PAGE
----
By Will Stroock
In that dark, dark winter of
1988, when I was 14 years old and simultaneously failing most of
my classes, on permanent lunch detention (no joke) and was
unable to get any girl to go out with me, I found a movement
that knew my pain. It was heavy metal. These guys had the
solution for those teachers who hated me and preps that cared
about grades; the finger.
We all know the songs and videos
and no recapping should be necessary, save for a few quotes,
which will get the point across.
Twisted Sister's ‘Well all I
got to say to you when you tell me not to play I say NO,’ and of
course, ‘We’re right/we're free/we’ll fight/you’ll see.’ Or Iron
Maiden's, ‘Lord give me the strength to hold my head up/spit
BACK in their face.’ You get the idea.
OK, I wasn’t mister hardcore metal, I
wasn’t wearing Overkill or Slayer T-shirts, in fact my early taste was
to the lighter stuff like Def Leppard. I still remember the first time I
saw the ‘Poor Some Sugar On Me’ video. But I liked hard stuff, Metallica
& Ozzie, later Zeppelin and Maiden. Actually, the main character in my
Gulf War novel, Sgt. Jake Bloom, loves Zeppelin and even has the runes
painted on the side of tank.
Metal, at its best, is about freedom, but also it is about the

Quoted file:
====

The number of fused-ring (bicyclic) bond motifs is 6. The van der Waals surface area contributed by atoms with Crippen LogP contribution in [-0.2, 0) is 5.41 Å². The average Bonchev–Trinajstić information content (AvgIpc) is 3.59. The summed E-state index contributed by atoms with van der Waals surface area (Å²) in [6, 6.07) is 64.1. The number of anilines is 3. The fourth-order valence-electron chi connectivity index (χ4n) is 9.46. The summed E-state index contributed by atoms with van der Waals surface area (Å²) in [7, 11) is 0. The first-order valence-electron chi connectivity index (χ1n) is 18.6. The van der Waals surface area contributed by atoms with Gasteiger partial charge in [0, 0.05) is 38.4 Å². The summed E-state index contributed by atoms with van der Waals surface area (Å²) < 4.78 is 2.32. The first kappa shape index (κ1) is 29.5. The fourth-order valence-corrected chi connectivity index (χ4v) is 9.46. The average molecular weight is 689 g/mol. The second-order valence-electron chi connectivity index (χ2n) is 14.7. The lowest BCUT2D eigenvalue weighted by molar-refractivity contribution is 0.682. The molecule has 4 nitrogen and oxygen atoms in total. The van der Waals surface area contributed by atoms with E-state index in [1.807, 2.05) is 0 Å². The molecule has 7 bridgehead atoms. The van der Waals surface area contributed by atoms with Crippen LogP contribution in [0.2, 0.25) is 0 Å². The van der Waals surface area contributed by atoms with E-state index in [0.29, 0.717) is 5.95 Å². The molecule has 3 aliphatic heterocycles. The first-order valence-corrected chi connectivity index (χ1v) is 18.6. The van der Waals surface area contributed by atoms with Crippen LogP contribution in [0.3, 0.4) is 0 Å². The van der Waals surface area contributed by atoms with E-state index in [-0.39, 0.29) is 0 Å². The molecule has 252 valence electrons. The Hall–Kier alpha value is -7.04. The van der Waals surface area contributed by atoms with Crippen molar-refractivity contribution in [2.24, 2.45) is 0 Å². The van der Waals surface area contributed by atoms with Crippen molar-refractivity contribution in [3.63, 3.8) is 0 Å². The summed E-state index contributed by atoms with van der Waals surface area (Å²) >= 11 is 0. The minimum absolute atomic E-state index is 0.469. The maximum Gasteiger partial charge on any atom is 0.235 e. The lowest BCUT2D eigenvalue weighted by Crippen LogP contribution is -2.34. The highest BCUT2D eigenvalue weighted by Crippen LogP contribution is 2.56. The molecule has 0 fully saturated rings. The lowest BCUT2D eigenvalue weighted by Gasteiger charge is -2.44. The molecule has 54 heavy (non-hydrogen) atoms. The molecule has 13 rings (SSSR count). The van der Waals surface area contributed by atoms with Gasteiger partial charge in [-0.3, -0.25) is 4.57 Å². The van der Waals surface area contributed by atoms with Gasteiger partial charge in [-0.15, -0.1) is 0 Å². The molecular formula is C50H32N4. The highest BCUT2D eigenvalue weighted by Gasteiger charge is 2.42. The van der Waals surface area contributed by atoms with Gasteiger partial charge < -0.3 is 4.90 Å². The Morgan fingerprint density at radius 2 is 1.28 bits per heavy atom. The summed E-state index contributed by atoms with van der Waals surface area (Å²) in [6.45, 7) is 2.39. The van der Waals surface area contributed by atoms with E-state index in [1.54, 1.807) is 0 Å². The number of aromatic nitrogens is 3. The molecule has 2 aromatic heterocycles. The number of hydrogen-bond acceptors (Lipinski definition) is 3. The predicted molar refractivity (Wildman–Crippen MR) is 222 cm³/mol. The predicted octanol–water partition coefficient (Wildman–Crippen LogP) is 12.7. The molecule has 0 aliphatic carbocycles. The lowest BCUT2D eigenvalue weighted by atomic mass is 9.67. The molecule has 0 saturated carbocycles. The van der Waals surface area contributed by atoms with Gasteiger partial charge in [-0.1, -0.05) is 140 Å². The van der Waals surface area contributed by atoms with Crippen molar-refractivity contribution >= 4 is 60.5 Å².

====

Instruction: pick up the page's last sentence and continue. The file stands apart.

disenfranchised. Go back and look at the ‘I Wanna Rock’ video, look
at that fat, ugly pimply faced kid who is getting it from Neidermayer.
You think he cares about the honor roll, or the pep rally? I know I
didn’t. And let me tell you something, when you’re not ‘participating,’
when you just can’t make yourself care about your English homework,
you’re invisible, you’re not even there.
Dee Snider and the band lead the students out of class and into
the auditorium. This isn’t just music, it’s a revolution, and those
T-shirts were the banner. Everyone knew who the metalheads were, and
metalheads knew who they were. The music means something, its stands for
something, I don’t think a lot of people got that (ironically, the only
people who probably did understand were the dead heads, who were just as
fanatical). On an episode of ‘That Metal Show,’ I saw Eddie Trunk
ranting about the Rock and Roll Hall of Fame’s reluctance to admit metal
bands. He misses the point. When we want into the Rock and Roll Hall of
Fame we’ll break in and take it by force.
The only thing metalheads ever wanted
from anyone else was space, a simple nod of respect, maybe for someone
to say, ‘OK, your music isn’t my cup of tea, but I see where you’re
coming from.’ We never got it. But you know what? No one knows who Cat
Stevens is anymore because he changed his name, while Maiden and ACDC
are selling out the arenas (I saw it with my own eyes), and the kids are
wearing the same metal shirts I wore 20 years ago. Think about that next
time you’re strumming ‘Peace Train,’ and screw you ’89 Grammys.
For all that that classic teen rebellion
you know what the funny thing is? I’ve been a substitute high school
teacher and a middle school social studies teacher. Today, I’m a college
adjunct. I am the establishment. But sometimes, I wear an Iron Maiden
tie to class.